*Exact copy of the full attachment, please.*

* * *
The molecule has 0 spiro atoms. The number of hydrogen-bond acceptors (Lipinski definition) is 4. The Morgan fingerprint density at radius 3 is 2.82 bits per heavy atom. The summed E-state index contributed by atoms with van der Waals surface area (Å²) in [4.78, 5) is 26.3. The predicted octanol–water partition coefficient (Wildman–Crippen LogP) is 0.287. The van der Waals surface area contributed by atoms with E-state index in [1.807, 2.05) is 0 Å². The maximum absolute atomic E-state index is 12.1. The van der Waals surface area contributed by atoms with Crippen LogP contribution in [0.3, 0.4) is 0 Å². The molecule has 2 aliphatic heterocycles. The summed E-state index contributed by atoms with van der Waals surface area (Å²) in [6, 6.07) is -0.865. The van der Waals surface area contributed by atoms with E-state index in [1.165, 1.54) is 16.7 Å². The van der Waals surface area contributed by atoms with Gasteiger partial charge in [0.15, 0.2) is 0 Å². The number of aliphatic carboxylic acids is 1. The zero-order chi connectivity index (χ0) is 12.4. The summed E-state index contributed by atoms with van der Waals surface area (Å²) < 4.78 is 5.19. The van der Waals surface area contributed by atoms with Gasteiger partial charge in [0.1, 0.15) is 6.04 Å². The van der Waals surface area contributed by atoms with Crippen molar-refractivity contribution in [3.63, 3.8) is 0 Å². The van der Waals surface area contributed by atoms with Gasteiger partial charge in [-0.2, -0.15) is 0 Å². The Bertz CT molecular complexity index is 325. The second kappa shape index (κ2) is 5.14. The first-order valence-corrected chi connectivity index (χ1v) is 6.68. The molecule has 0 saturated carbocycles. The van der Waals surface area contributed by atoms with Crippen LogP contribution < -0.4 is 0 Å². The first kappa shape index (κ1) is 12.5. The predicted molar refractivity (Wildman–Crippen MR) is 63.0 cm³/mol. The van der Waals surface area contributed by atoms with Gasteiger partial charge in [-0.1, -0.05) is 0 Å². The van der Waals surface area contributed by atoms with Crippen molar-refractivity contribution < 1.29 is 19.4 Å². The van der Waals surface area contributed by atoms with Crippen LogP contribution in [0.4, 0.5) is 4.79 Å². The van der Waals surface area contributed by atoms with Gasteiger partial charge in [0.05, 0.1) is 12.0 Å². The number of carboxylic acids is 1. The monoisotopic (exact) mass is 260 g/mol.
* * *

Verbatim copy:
The molecule has 0 spiro atoms. The number of hydrogen-bond acceptors (Lipinski definition) is 4. The Morgan fingerprint density at radius 3 is 2.82 bits per heavy atom. The summed E-state index contributed by atoms with van der Waals surface area (Å²) in [4.78, 5) is 26.3. The predicted octanol–water partition coefficient (Wildman–Crippen LogP) is 0.287. The van der Waals surface area contributed by atoms with E-state index in [1.807, 2.05) is 0 Å². The maximum absolute atomic E-state index is 12.1. The van der Waals surface area contributed by atoms with Crippen LogP contribution in [0.3, 0.4) is 0 Å². The molecule has 2 aliphatic heterocycles. The summed E-state index contributed by atoms with van der Waals surface area (Å²) in [6, 6.07) is -0.865. The van der Waals surface area contributed by atoms with E-state index in [1.165, 1.54) is 16.7 Å². The van der Waals surface area contributed by atoms with Gasteiger partial charge in [0.15, 0.2) is 0 Å². The number of aliphatic carboxylic acids is 1. The zero-order chi connectivity index (χ0) is 12.4. The summed E-state index contributed by atoms with van der Waals surface area (Å²) < 4.78 is 5.19. The van der Waals surface area contributed by atoms with Gasteiger partial charge in [0.1, 0.15) is 6.04 Å². The van der Waals surface area contributed by atoms with Crippen molar-refractivity contribution in [3.63, 3.8) is 0 Å². The van der Waals surface area contributed by atoms with Gasteiger partial charge in [-0.2, -0.15) is 0 Å². The Bertz CT molecular complexity index is 325. The second kappa shape index (κ2) is 5.14. The first-order valence-corrected chi connectivity index (χ1v) is 6.68. The molecule has 0 saturated carbocycles. The van der Waals surface area contributed by atoms with Crippen LogP contribution < -0.4 is 0 Å². The first kappa shape index (κ1) is 12.5. The predicted molar refractivity (Wildman–Crippen MR) is 63.0 cm³/mol. The van der Waals surface area contributed by atoms with Gasteiger partial charge in [-0.1, -0.05) is 0 Å². The van der Waals surface area contributed by atoms with Crippen molar-refractivity contribution < 1.29 is 19.4 Å². The van der Waals surface area contributed by atoms with Crippen LogP contribution in [0.4, 0.5) is 4.79 Å². The van der Waals surface area contributed by atoms with Gasteiger partial charge in [0.05, 0.1) is 12.0 Å². The number of carboxylic acids is 1. The monoisotopic (exact) mass is 260 g/mol.